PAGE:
At long last, the Uptown Bike Station opened this week adjacent to BART’s 19th Street Station. The Bike Station offers free, secure bike parking between the hours of 7 am and 9 pm and a range of bicycle-related services –…
Big news from Oakland’s Bicycle and Pedestrian Advisory Committee last night: Walk Oakland Bike Oakland tweeted that the City is planning to install parking-protected bicycle lanes (cycle tracks) on 20th Street and applying for a grant from the state’s Active Transportation Program (ATP) to implement the project. We covered the woeful conditions of 20th Street last December: 75 percent of street space is dedicated to moving cars despite the fact that 75 percent of people using the street walk, bike, or take transit.
Protected bicycle lanes on 20th Street could be a catalytic project for expanding bicycling in Oakland. It would close a major gap in the City’s bicycle network and dramatically improve first/last mile connectivity to BART and access to Lake Merritt with a facility that appeals to a wide range of users. The project also includes some much-needed pedestrian improvements, including the widening of narrow existing sidewalks and the installation of bulb outs. The project will be one of several highly-competitive ATP applications for the City, including complete streets improvements on Telegraph Avenue, Park Blvd, and International Blvd.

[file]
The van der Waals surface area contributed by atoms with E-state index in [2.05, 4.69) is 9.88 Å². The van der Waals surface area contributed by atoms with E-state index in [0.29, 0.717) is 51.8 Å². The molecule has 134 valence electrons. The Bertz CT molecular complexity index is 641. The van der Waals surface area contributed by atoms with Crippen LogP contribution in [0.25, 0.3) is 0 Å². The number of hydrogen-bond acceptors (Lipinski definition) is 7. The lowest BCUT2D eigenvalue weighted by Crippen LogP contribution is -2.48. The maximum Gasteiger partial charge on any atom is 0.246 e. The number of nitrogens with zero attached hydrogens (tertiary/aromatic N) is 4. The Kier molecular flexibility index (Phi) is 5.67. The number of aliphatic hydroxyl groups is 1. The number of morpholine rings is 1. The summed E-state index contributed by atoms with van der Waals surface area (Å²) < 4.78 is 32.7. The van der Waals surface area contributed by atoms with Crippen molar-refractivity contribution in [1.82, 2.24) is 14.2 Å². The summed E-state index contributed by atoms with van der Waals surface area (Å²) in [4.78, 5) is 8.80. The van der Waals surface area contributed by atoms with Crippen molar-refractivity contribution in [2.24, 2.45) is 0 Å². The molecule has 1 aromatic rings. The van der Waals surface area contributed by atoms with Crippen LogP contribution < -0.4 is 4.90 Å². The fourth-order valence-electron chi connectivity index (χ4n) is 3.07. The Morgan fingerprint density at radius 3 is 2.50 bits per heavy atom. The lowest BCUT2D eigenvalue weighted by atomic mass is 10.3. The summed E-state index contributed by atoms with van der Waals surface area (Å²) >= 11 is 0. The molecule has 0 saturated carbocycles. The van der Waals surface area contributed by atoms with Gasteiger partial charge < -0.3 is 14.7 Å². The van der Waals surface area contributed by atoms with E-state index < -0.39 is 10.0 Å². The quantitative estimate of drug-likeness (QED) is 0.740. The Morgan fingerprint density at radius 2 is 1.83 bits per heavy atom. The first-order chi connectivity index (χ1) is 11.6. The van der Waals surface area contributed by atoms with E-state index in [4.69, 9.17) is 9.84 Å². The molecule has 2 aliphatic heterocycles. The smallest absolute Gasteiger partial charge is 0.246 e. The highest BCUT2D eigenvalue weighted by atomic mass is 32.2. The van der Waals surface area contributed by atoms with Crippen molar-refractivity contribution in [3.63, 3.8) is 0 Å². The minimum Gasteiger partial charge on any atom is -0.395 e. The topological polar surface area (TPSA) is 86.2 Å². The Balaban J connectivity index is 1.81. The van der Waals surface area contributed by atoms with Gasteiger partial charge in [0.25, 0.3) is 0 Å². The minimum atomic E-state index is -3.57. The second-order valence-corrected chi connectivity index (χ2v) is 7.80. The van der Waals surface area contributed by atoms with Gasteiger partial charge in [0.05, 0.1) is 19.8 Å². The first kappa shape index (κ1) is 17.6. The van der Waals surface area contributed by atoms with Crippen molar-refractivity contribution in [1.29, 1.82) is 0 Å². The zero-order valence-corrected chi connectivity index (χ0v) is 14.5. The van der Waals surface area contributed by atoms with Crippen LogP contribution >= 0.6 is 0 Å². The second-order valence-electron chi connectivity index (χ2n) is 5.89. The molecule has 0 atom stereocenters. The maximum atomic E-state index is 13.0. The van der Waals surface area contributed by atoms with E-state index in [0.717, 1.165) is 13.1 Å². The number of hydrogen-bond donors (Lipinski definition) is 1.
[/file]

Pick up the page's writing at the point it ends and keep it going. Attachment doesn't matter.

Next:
Before getting too excited, however, there may be a few lingering issues with the proposed design. Protected bike lanes are shown only on the widest block of 20th Street; it’s unclear if they will extend two blocks to the west where the street narrows. More information is needed to understand how the proposed design will protect people biking from conflicts at the 20th / Franklin intersection and the BART station pickup/dropoff area – two of the trickiest locations on the corridor. The renderings also still show a wide street with five lanes of traffic, which seems superfluous given the actual volumes. Overall, though, there’s a lot of promise in these plans, and we’re excited to see the full design proposal.
Images courtesy of Walk Oakland Bike Oakland below: